Just for kicks, I went on Zillow to get a general idea of home prices in my neighborhood and found my home to be about 150k below all the others. WTF? Apart from comps, I don’t know what other data they aggregate to come up with these numbers. My house is among the nicest on the street (part of my revenge strategy is to live a good life and let everyone see me doing it) and houses that are the same model as mine, but (IMO) in dire need of TLC, show a much higher value.

    What gives – is it because of my RC status?

    We plan to upgrade to a bigger home in the next few years. Ideally, we’ll keep our current house and rent it out for income. But if we need to sell it, I’m thinking of taking a cheap apartment until the house address is no longer associated with the Megan’s Law site, then put it in the market.
    If anyone has recommendations as far as biying amd selling homes as an RC, please chime in.

    • TS



      Bring the typo to zillow’s attention and make them tell you why they think it’s that listed price and not the same as the others. Make them defend their position to you. Raise a stink with them and then tell everyone.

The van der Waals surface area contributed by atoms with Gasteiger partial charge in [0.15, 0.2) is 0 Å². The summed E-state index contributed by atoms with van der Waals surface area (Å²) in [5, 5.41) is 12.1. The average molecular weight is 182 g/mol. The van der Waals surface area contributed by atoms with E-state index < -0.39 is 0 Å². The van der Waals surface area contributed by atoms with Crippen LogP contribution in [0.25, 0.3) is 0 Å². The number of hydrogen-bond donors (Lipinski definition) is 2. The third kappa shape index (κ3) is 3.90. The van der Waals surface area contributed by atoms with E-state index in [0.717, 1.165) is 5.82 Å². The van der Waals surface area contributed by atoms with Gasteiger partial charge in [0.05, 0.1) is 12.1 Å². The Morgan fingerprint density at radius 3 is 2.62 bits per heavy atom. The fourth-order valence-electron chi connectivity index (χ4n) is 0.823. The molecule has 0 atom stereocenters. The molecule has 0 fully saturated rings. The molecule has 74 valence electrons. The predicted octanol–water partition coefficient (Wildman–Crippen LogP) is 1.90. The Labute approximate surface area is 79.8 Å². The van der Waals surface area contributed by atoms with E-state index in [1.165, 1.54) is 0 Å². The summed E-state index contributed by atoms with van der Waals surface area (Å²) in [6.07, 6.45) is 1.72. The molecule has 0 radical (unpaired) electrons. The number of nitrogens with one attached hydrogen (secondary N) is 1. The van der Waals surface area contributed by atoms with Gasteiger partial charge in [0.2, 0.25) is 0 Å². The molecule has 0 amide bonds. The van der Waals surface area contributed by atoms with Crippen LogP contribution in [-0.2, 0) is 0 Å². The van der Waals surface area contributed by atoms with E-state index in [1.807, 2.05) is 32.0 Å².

Zillow is a marketing tool and not be all home value tool. That’s what comps etc are for.

    • Valuegirl

      Not sure what state you live in but ignore Zillow. It’s a joke. There’s a reason why banks insist an appraiser see the property to value it. I’m a California Certified General Appraiser. (Highest level the State has). Anyone who uses your RC status to lower your value could lose their license. We do look at “risk” factors if you lived in a high crime area but all of the comps would share the same impact to marketability. Most likely it’s something else. Happy to answer questions to help you but just like the Megans Law website, Zillow isn’t accurate. Get a real appraiser, not some automated value.

    • David Kennerly, Limited Shelf-Life

      I don’t think that Zillow is at all reliable. Formerly, like nine months ago, my house on Zillow showed it to be worth 1.5M (which I think to be a bit high) and later it had a ridiculously low value of several hundred thousand. Now it has no estimated value at all. Something changed at Zillow in their policies and algorithms that made everything screwy. A lot of people have commented on it.

      As I pointed out last month, your homes’ value, as a Registrant, is not, ironically, the one that will suffer in the marketplace since it is your presence that lowers your NEIGHBOR’S property value and when you seel you will no longer be in the neighborhood after you sell. This will be apparent to any potential buyer.

      • David Kennerly, Diminishing Shelf-Life

        Correction: “when you seel? It should read: “when you LEAVE you will no longer be in the neighborhood after you sell.”

      • C